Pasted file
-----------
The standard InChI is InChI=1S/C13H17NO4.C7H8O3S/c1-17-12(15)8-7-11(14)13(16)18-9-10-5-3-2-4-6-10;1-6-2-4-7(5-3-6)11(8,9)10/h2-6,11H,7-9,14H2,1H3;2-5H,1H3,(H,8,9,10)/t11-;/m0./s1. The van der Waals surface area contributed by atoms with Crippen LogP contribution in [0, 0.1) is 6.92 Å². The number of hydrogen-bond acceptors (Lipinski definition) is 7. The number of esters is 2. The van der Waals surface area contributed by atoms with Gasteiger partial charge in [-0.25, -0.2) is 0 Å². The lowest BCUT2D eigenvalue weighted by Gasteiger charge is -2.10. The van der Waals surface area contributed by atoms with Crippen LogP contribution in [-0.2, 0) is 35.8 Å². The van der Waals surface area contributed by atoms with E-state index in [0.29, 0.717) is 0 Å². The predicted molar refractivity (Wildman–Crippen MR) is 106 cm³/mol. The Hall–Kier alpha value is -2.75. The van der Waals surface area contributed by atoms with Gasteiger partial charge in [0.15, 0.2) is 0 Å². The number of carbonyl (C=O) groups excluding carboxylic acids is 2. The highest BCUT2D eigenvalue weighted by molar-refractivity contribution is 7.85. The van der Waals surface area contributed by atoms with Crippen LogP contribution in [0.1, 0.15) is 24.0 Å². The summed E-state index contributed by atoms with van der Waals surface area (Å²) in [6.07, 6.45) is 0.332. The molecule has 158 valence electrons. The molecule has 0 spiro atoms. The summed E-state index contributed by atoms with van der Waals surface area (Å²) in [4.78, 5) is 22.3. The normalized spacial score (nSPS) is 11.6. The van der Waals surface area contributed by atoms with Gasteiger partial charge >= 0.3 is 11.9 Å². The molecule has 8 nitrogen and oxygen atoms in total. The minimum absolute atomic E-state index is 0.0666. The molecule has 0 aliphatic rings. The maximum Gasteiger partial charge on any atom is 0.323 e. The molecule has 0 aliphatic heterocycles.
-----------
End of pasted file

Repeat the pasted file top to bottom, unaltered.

The standard InChI is InChI=1S/C13H17NO4.C7H8O3S/c1-17-12(15)8-7-11(14)13(16)18-9-10-5-3-2-4-6-10;1-6-2-4-7(5-3-6)11(8,9)10/h2-6,11H,7-9,14H2,1H3;2-5H,1H3,(H,8,9,10)/t11-;/m0./s1. The van der Waals surface area contributed by atoms with Crippen LogP contribution in [0, 0.1) is 6.92 Å². The number of hydrogen-bond acceptors (Lipinski definition) is 7. The number of esters is 2. The van der Waals surface area contributed by atoms with Gasteiger partial charge in [-0.25, -0.2) is 0 Å². The lowest BCUT2D eigenvalue weighted by Gasteiger charge is -2.10. The van der Waals surface area contributed by atoms with Crippen LogP contribution in [-0.2, 0) is 35.8 Å². The van der Waals surface area contributed by atoms with E-state index in [0.29, 0.717) is 0 Å². The predicted molar refractivity (Wildman–Crippen MR) is 106 cm³/mol. The Hall–Kier alpha value is -2.75. The van der Waals surface area contributed by atoms with Gasteiger partial charge in [0.15, 0.2) is 0 Å². The number of carbonyl (C=O) groups excluding carboxylic acids is 2. The highest BCUT2D eigenvalue weighted by molar-refractivity contribution is 7.85. The van der Waals surface area contributed by atoms with Crippen LogP contribution in [0.1, 0.15) is 24.0 Å². The summed E-state index contributed by atoms with van der Waals surface area (Å²) in [6.07, 6.45) is 0.332. The molecule has 158 valence electrons. The molecule has 0 spiro atoms. The summed E-state index contributed by atoms with van der Waals surface area (Å²) in [4.78, 5) is 22.3. The normalized spacial score (nSPS) is 11.6. The van der Waals surface area contributed by atoms with Gasteiger partial charge >= 0.3 is 11.9 Å². The molecule has 8 nitrogen and oxygen atoms in total. The minimum absolute atomic E-state index is 0.0666. The molecule has 0 aliphatic rings. The maximum Gasteiger partial charge on any atom is 0.323 e. The molecule has 0 aliphatic heterocycles.